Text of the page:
Filed Under: Big Fat Lies Soft Drinks

‘Dense’ Soda Jerks Push Misleading Pop Boycott

Yesterday was declared “National No Soda Day” by an activist organization called the American Medical Student Association (AMSA) — presently unaffiliated with the American Medical Association. The group argued that people should cut soda “out of their diets,” and urged medical students around the nation to drop their cans and preach to the rest of us. The only problem for AMSA: its anti-soda statements, and the research that supposedly backs them up, are nothing more than fizz.

In a “frequently asked questions” section of AMSA’s website, the group notes that soda is just the first step in its anti-food-choice crusade. Responding to the question “Why are you picking on soda?” AMSA states:

Obesity is caused by many factors. We choose one. We have to start somewhere. There are good data on the relation between soda and adverse health affects. There are more years for more “No (fill in your favorite food)” Days.

The “good” evidence AMSA relies on comes from dubious research we’ve debunked before, originating with Steven Gortmaker, David Ludwig and the other “Fizzy Five” anti-soda researchers, as well as one ridiculous study that followed only 21 subjects. The group also recycles the term “liquid candy,” coined by the Center for Science in the Public Interest (CSPI), which deftly employed statistical malpractice to fuel its anti-soda report of the same name.

Donning a white coat and stethoscope and offering medical advice way above his pay grade, AMSA spokesman Lenny Lesser complained on the Fox News Channel yesterday about the supposedly “high caloric density of a liquid sugar beverage.” That statement falls flat. As Good Housekeeping explains, “To calculate the energy density of a food, divide the calories per serving by its weight in grams. A low ED is under 1.5, while a high one is over 4.0.” For the record, a regular cola has an energy density of only 1.8 — the same as 1% milk or orange juice — while yogurt has an energy density of 4.2. But you don’t find anti-obesity activists clamoring for a ban on yogurt. Yet Lenny the Activist Med Student didn’t hesitate to use this false claim to scare viewers.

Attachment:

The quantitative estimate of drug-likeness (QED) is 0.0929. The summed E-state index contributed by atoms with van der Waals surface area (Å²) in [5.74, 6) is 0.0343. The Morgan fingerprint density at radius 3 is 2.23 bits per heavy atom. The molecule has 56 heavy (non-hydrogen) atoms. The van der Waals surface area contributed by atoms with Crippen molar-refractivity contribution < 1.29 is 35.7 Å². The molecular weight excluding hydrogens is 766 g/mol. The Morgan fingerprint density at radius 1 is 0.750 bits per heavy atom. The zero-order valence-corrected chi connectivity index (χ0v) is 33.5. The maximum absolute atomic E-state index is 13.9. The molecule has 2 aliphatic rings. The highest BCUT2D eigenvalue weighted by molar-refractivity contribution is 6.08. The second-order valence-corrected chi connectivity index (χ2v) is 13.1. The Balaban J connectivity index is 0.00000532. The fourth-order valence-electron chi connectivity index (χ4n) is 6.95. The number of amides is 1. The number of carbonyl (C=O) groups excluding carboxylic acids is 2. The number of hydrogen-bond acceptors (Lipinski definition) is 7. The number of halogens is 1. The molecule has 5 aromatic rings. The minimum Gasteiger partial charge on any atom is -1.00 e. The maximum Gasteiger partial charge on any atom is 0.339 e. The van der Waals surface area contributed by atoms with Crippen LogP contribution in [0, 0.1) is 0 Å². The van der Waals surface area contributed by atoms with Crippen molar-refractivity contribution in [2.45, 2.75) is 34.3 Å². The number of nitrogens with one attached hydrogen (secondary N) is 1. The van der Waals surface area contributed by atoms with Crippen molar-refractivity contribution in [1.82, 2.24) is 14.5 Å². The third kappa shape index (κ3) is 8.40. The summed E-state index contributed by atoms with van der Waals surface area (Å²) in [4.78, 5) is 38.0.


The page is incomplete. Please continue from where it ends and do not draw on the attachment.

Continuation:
AMSA’s attack on soda follows previous forays into areas such as “environmental justice” and “Green hospitals.” The organization, which wields a substantial $3 million annual budget, was started in 1950 under the auspices of the American Medical Association. Just ten years later, the group spun off and “refocused its energies” into activism. Some final causes taken on by AMSA’s oh-so-serious members, who resemble a fraternity more than a medical group: “Med students love to party, bike for democracy, and meet up with other young folks organizing for change!”

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